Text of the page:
Students across the United States are serving detention or in-school suspension as discipline for walking out of class Wednesday to protest gun violence.
But a student at Greenbrier High in Arkansas says he was punished a different way.
Wylie Greer told CNN that only he and two other students walked out, and while they were sitting outside the school building, the principal approached and asked if they knew "there would be consequences" for their action.
They said yes, Greer said, and returned to class. The 17-year-old senior discovered he had a choice of discipline: two days of in-school suspension or two swats with a wooden paddle.
Those choices surprised him, Greer said, but he picked the paddle with the support of his parents. Greer said taking the paddling "was the noble and right thing to do in this scenario."
"In my mind, the in-school suspension was essentially conceding to sitting down and shutting up, which is what the admin and school wanted to happen, to keep it quiet almost," Greer said. "I felt if I stood up and took the punishment in an honorable way, that it was better than doing what they wanted me to do which is shut up and go on with our lives. I don't think that they expected me to take the corporal punishment."
The dean of students emphasized that Greer was being disciplined for cutting class, not because of his opinion, Greer said. The school district did not return CNN's calls for comment.
Greenbrier Schools Superintendent Scott Spainhour did not identify affected students, but told CNN affiliate KARK they were disciplined for walking out of class, which violates policy.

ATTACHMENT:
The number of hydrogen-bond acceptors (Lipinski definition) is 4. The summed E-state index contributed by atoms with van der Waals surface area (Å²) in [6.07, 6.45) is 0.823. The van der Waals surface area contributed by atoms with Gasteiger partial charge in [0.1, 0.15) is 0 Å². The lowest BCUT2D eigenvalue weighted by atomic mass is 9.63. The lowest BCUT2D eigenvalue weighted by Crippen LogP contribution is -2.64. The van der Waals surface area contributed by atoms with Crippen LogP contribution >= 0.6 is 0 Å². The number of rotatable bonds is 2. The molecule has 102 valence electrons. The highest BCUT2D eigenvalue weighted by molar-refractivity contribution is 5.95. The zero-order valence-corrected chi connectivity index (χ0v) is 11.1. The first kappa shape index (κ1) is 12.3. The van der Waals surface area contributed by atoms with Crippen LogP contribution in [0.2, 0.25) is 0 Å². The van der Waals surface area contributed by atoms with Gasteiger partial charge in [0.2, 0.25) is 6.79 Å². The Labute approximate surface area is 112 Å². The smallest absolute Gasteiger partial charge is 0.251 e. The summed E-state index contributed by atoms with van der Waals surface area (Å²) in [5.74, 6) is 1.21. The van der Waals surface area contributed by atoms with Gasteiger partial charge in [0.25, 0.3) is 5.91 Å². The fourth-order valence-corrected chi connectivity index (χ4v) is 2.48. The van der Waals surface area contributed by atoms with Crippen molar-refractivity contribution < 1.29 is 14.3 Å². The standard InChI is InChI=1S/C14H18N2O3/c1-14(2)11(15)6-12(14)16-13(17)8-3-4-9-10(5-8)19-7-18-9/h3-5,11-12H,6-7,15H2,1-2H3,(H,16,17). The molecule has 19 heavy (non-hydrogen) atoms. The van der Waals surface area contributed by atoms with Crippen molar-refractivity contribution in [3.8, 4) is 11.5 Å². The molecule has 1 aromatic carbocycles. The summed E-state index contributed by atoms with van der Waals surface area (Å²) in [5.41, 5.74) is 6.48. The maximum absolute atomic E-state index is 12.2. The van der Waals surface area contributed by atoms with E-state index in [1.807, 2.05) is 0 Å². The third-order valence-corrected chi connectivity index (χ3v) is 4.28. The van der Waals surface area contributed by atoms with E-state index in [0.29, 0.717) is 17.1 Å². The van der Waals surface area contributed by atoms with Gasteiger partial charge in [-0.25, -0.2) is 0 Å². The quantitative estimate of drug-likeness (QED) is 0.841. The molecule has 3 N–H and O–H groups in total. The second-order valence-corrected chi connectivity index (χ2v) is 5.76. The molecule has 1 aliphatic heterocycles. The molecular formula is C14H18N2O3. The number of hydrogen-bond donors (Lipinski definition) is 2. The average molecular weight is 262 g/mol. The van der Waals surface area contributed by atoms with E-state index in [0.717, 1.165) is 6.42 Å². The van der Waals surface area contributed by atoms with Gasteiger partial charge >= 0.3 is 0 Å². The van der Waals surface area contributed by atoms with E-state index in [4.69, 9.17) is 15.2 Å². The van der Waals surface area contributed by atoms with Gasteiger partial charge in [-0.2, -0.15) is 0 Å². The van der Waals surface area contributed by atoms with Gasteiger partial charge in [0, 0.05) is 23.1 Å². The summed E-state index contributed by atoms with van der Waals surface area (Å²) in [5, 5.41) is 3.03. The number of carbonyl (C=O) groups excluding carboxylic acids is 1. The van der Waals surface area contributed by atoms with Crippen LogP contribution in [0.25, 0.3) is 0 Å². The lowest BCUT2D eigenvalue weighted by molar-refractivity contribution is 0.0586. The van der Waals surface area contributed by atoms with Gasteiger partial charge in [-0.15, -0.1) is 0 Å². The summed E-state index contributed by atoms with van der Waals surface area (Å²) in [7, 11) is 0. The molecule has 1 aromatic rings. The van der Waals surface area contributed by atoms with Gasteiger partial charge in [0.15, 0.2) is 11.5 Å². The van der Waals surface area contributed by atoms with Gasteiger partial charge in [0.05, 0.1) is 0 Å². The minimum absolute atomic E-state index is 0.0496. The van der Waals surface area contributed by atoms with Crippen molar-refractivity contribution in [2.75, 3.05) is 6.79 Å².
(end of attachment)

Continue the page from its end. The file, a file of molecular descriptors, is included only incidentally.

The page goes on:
Students who broke the rules chose between in school suspension or a swat with a paddle, he said, according to the affiliate. It said paddling in public schools is legal in Arkansas.
"He lightly gave me two swats and told me to go about my day," Greer said. "He also explained that not all corporal punishment sessions ended like that. It was implied that he didn't hit me as hard as he could have."
Greenbrier is a town of about 5,000 people about 45 miles north of Little Rock.
"Greenbrier prides itself on being a clean, straight-laced place," he said. "Nobody kneels during the National Anthem here."
Greer's mother, Jerusalem Greer, praised her son for taking a stand. His father signed papers to allow the punishment to be administered, the student said.
"Wylie's father and I are so proud of his courage, his conviction, and his honesty," she said to CNN. "He could have sensationalized his experience, but he didn't. We believe that it is important to empower our kids, in mature and developmentally appropriate ways, to be their own persons. Corporal Punishment of students should not be legal in any form."
Wylie Greer said he's not angry at the administrators.
"They were merely doing their job as the school board and school policy dictated," he said. "The 'swats' were not painful or injuring. It was nothing more than a temporary sting on my thighs."
Still, he hopes paddling will be done away with.
"I believe that corporal punishment has no place in schools, even if it wasn't painful to me," he said in the statement. "The idea that violence should be used against someone who was protesting violence as a means to discipline them is appalling."
He also hopes the school system is not criticized.
"I would encourage people not to harass anybody about what happened, especially not the administration," Greer said. "Protest, vote, but don't attack people verbally or physically over this. I was walking out against violence or hatred and I don't want to see that brought upon anybody."